Jihad vs. McWorld – Benjamin Barber
Friedman is in the middle of the globalization argument, not taking sides.
Perestroika aimed to break the hold of the oligarchy on the economy and the political
Boris Yeltsin succeeded Gorbachev as the president of Russia in 1991.
Yeltsin was popular with the people.
However, Yeltsin didn’t have a clue about economics.
By 1992, things had gotten bad. 20% inflation and 10% unemployment.
The government rationed many commodities but eventually gave up on some of that
because there wasn’t enough of anything.
Igor Gaidar – prime minister under Yeltsin
Anatole Chubais – fairly young Russian government official that wanted to cut
Government spending was cut and they started to ease price controls, which only made
Russia was in a depression.
Yeltsin and Chubais turn to the US and Japan.
Some Harvard economists went over to Russia to advise Yeltsin. They told him they
needed to make the immediate transition to capitalism.
Jan 1992, Russia took all price controls off, and took the government out of certain
Yeltsin needed financing and the media to say nice things about him. He turned to the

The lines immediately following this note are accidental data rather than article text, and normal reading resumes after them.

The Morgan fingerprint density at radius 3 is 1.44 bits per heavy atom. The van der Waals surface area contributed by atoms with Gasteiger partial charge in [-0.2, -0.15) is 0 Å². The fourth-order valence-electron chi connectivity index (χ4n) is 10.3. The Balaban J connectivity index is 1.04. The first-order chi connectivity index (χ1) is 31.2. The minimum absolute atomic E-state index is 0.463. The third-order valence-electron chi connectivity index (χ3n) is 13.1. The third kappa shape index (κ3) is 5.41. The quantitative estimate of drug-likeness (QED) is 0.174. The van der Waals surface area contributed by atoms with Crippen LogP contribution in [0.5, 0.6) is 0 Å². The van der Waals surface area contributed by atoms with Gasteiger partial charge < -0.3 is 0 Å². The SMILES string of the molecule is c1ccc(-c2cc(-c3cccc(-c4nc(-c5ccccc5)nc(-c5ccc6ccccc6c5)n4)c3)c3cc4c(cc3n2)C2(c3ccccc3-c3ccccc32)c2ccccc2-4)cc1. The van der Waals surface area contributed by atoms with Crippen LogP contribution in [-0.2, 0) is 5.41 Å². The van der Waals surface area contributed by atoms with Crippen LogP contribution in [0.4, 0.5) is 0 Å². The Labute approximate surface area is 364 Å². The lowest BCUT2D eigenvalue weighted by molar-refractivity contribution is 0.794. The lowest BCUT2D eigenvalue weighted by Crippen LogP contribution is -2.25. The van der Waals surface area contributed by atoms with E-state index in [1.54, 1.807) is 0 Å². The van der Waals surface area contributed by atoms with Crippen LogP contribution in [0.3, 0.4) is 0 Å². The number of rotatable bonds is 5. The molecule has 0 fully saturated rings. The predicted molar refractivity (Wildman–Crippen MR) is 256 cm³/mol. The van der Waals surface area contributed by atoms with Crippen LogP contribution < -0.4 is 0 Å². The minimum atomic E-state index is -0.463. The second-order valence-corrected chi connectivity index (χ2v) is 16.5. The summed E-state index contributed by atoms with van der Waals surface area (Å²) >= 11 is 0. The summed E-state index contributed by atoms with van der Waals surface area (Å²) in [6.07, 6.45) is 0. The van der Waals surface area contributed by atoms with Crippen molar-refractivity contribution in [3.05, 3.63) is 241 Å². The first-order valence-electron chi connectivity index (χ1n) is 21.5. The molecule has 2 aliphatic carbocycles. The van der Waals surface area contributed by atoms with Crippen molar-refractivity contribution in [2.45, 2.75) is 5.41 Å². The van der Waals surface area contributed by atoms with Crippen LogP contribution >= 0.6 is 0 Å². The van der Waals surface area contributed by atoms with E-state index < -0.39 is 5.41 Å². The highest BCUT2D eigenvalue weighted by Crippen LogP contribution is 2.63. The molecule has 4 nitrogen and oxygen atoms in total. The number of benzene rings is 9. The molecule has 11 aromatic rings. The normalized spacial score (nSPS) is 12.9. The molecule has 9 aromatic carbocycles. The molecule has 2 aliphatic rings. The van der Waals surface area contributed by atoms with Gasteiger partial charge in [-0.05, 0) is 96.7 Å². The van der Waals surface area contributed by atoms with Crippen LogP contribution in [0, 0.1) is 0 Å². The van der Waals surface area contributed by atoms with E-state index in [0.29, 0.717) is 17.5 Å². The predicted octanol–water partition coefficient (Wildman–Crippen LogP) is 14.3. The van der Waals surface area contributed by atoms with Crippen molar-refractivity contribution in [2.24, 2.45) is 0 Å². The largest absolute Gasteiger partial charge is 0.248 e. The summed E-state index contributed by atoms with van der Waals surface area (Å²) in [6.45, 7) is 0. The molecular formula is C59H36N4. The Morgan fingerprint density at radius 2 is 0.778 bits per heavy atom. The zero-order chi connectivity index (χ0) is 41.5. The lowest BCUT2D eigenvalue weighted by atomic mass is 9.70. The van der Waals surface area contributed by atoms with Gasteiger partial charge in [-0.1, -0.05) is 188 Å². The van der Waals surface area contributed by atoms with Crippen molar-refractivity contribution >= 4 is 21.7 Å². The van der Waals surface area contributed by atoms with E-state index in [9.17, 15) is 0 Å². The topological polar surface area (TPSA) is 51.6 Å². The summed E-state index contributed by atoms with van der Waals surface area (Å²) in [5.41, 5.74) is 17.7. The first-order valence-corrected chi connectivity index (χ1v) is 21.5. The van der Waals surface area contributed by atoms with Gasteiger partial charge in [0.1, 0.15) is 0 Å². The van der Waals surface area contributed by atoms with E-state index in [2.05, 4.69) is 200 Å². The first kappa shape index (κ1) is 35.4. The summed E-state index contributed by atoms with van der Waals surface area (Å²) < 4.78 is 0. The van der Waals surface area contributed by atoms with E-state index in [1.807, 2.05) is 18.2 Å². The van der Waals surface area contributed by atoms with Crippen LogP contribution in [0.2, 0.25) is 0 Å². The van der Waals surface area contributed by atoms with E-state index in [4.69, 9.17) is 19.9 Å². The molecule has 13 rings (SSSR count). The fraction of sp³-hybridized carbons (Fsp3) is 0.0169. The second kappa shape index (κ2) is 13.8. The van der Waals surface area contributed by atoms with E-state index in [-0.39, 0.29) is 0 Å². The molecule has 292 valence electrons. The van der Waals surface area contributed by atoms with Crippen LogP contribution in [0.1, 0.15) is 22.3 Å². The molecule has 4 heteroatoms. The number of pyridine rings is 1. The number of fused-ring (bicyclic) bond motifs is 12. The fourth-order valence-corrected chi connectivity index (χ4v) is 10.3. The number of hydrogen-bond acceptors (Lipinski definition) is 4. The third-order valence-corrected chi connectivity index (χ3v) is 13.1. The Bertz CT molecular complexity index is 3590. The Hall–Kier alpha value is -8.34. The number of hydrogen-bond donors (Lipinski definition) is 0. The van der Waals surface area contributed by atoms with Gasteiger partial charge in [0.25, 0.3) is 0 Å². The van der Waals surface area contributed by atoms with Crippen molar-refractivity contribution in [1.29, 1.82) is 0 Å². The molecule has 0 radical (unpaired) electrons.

oligarchs (nomenklatura). Yeltsin wanted their support in exchange for some state
Overnight, these big empires started showing up (oil, media, banking, etc).
By 1995, these oligarchs were more powerful and rich than the government.
In 1997, an Asian currency crisis started to depress commerce and markets. It hit the
oligarchs hard. Gas and oil became really cheap here in the US and in western Europe.
Many of these oligarchs’ wealth was tied up in commodity exports from Russia so they
were losing money.
They pressured the govt to issue bonds to improve their state industries. They used repo
notes (repurchase agreements). These notes were becoming due and they didn’t have the
money to pay them. This sent the Russian economy into a crisis.
They cut government